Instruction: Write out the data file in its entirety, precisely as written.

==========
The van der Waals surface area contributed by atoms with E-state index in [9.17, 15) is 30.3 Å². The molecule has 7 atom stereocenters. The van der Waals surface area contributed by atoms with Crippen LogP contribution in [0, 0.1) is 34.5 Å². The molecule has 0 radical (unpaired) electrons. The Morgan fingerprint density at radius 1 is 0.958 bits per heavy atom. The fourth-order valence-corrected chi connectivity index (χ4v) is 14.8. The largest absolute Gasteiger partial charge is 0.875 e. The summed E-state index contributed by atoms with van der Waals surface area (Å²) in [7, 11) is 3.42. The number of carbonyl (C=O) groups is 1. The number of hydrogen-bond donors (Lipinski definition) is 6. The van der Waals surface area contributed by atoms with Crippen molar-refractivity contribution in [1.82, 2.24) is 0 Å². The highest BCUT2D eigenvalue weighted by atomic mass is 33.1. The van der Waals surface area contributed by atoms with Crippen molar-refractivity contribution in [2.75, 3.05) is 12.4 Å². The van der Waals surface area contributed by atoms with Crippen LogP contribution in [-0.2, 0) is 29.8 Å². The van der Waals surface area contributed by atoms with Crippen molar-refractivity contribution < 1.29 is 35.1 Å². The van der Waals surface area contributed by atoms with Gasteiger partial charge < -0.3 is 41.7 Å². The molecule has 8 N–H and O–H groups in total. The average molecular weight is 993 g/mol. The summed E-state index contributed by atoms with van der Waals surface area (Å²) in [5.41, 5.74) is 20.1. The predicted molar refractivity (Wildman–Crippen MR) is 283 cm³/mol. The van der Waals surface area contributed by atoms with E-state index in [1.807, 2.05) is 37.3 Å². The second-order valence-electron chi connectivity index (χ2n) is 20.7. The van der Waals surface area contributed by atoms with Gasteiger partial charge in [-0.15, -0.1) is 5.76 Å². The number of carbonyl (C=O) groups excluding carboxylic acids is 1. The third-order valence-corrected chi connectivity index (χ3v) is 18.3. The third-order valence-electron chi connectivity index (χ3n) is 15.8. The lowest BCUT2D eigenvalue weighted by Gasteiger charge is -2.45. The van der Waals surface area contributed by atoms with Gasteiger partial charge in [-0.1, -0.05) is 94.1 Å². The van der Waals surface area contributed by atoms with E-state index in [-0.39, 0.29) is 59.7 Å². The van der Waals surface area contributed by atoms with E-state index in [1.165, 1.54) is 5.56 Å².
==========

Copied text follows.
The van der Waals surface area contributed by atoms with E-state index in [9.17, 15) is 30.3 Å². The molecule has 7 atom stereocenters. The van der Waals surface area contributed by atoms with Crippen LogP contribution in [0, 0.1) is 34.5 Å². The molecule has 0 radical (unpaired) electrons. The Morgan fingerprint density at radius 1 is 0.958 bits per heavy atom. The fourth-order valence-corrected chi connectivity index (χ4v) is 14.8. The largest absolute Gasteiger partial charge is 0.875 e. The summed E-state index contributed by atoms with van der Waals surface area (Å²) in [7, 11) is 3.42. The number of carbonyl (C=O) groups is 1. The number of hydrogen-bond donors (Lipinski definition) is 6. The van der Waals surface area contributed by atoms with Crippen molar-refractivity contribution in [1.82, 2.24) is 0 Å². The highest BCUT2D eigenvalue weighted by atomic mass is 33.1. The van der Waals surface area contributed by atoms with Crippen molar-refractivity contribution in [2.75, 3.05) is 12.4 Å². The van der Waals surface area contributed by atoms with Crippen LogP contribution in [-0.2, 0) is 29.8 Å². The van der Waals surface area contributed by atoms with Crippen molar-refractivity contribution < 1.29 is 35.1 Å². The van der Waals surface area contributed by atoms with Gasteiger partial charge < -0.3 is 41.7 Å². The molecule has 8 N–H and O–H groups in total. The average molecular weight is 993 g/mol. The summed E-state index contributed by atoms with van der Waals surface area (Å²) in [5.41, 5.74) is 20.1. The predicted molar refractivity (Wildman–Crippen MR) is 283 cm³/mol. The van der Waals surface area contributed by atoms with E-state index in [1.807, 2.05) is 37.3 Å². The second-order valence-electron chi connectivity index (χ2n) is 20.7. The van der Waals surface area contributed by atoms with Gasteiger partial charge in [-0.15, -0.1) is 5.76 Å². The number of carbonyl (C=O) groups excluding carboxylic acids is 1. The third-order valence-corrected chi connectivity index (χ3v) is 18.3. The third-order valence-electron chi connectivity index (χ3n) is 15.8. The lowest BCUT2D eigenvalue weighted by Gasteiger charge is -2.45. The van der Waals surface area contributed by atoms with Gasteiger partial charge in [-0.1, -0.05) is 94.1 Å². The van der Waals surface area contributed by atoms with E-state index in [-0.39, 0.29) is 59.7 Å². The van der Waals surface area contributed by atoms with E-state index in [1.165, 1.54) is 5.56 Å².